[Opinion] School dress codes are misogynistic and degrading to women


Mariajose Vera

Junior Arielle Hernandez walks to class in the new building wearing jeans and a tank top, exposing her shoulders. Junior Arielle Hernandez walks to class in the new building wearing a tank top and jeans. School dress codes have historically contributed to the over-sexualizing of certain body types. Photo by Mariajose Vera

Getting sent home or being phoned by the school for what one’s wearing is customary for girls in all grades. Starting in elementary school, girls can be given warnings or consequences for dress code violations for wearing tank tops and shorts. But at that age, what girls are wearing should be the least of administration’s concern.

Younger girls, especially in warm states like Florida, wear short-sleeved shirts and shorts so they feel comfortable in the heat.

Incorporating strict dress codes can cause self-consciousness about their bodies at an early age and can have sexualizing effects on girls. “Dress code enforces gender stereotypes that women ‘distract boys’ with their clothing,” a WUSA9 article written by Madeline Cuddihy in 2018 states. Additionally, telling a girl to cover up her natural body shape because it’s “distracting” encourages body dysmorphia.

What students are wearing should never be the primary worry at school. Girls are trying to get an education; however, others seem to be more worried about whether or not their shoulders are showing.

Nevertheless, they still continue with the excuses, that they are set in stone to stop distractions in classrooms and other environments. The National Center for Education Statistics states that 53% of public schools around the US placed strict dress codes in the 2015-16 school year.

Dress codes are even stricter on girls of color. In some instances, protective hairstyles such as box braids and locs are prohibited at certain schools despite their cultural significance to black women.

“These rules aren’t neutral: many target girls, and especially black girls, by regulating skirt length and headwraps,” District of Columbia’s report of school dress codes states.

Girls may even receive unfair punishments for failing to adhere to dress codes. Some of these punishments are as severe as detentions or suspensions.

In fact, on their websitethe American Civil Liberties Union states that dress codes are legal as long as they do not “treat boys and girls differently, force students to conform to sex stereotypes or censor particular viewpoints.” However, dress codes primarily seem to be aimed at restricting the type of clothing female students wear.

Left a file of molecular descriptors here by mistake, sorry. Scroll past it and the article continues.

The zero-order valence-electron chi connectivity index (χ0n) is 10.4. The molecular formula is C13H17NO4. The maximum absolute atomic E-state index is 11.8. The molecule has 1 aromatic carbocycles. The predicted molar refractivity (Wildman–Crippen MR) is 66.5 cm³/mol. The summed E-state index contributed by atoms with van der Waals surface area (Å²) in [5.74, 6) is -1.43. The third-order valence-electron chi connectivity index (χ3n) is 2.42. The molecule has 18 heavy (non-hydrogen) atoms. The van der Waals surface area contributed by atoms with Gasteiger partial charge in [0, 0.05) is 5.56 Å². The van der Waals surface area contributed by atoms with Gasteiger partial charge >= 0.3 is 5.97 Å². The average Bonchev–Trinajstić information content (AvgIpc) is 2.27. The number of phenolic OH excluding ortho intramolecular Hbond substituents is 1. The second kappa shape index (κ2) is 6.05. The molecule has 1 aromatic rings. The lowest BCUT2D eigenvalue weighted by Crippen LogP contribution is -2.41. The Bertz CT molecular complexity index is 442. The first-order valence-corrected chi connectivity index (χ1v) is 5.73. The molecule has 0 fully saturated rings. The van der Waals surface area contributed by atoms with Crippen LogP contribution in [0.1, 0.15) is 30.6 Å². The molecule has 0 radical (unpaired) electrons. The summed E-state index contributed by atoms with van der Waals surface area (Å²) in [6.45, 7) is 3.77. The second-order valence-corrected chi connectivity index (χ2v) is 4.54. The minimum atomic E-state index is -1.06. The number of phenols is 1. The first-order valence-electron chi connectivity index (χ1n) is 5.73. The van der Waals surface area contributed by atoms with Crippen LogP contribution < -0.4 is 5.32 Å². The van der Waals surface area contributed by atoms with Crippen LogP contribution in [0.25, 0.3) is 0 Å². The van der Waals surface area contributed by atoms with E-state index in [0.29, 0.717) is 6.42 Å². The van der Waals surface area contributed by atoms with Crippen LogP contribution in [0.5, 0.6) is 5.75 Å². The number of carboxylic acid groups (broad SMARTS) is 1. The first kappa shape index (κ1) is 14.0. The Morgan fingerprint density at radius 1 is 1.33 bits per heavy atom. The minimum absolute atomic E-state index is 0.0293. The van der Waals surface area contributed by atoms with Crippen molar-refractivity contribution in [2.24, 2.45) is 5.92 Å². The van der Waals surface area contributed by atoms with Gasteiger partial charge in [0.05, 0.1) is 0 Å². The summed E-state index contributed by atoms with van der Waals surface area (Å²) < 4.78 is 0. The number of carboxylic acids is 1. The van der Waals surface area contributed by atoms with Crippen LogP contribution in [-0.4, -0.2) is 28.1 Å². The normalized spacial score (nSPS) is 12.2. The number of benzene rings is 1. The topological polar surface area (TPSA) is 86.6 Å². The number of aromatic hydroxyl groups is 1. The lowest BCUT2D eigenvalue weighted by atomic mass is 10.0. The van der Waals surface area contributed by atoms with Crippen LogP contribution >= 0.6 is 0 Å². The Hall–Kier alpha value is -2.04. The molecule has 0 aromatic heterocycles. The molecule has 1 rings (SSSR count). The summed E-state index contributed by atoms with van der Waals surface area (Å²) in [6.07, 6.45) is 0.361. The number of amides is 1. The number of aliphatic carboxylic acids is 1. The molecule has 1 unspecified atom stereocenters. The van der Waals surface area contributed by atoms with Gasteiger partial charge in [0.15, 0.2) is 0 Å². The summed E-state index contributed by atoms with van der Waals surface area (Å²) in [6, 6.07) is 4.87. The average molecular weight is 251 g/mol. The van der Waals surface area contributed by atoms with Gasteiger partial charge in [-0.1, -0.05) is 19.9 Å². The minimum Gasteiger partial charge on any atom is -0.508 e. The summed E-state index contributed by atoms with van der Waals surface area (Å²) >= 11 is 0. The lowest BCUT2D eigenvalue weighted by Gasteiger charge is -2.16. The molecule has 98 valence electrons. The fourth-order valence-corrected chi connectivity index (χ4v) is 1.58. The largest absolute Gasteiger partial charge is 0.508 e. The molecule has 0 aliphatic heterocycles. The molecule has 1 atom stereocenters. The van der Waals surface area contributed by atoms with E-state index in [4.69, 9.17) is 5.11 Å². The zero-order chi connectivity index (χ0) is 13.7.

Furthermore, the reasoning schools provide for prohibiting certain types of clothing is mainly based upon the notion that the style or material of the clothing may make men feel uncomfortable. School dress codes often shift blame to female students. Rather than teaching boys to not sexualize their female peers, schools target articles of clothing such as leggings and yoga pants, deeming them to be “sexual,” “provocative” and “distracting” to boys although they are just pants that girls wear because they are comfortable.

By taking a female student out of class for wearing a top exposing shoulders because it is “distracting” to boys in her class, their education is put above hers. The message that this sends to young girls is that their bodies are dangerous and that it is their fault if boys objectify them.

Another key issue brought up with school dress codes is how they reinforce rape culture. Teaching girls to dress differently instead of teaching boys to respect boundaries.

With rape culture, the first question brought is, “What were you wearing?” This signifies that what girls choose to wear is equivalent to consent, and objectifies girls like they are items for the world to view.

School dress codes institute at a young age, that girls’ clothing is distracting.

Dress codes also remove a girl’s comfort and individuality. Removing the option of letting them wear what they like and feel comfortable in.

If clothing is always the concern with women, it makes them think that the only thing they have to offer the world is their looks rather than their wits, brains and personality.

This all plays into the theme that women’s first and only concern is their clothing and people’s perception of them. Enforcing a dress code should not lead to punishing or denying female students an education because of their clothing and appearance.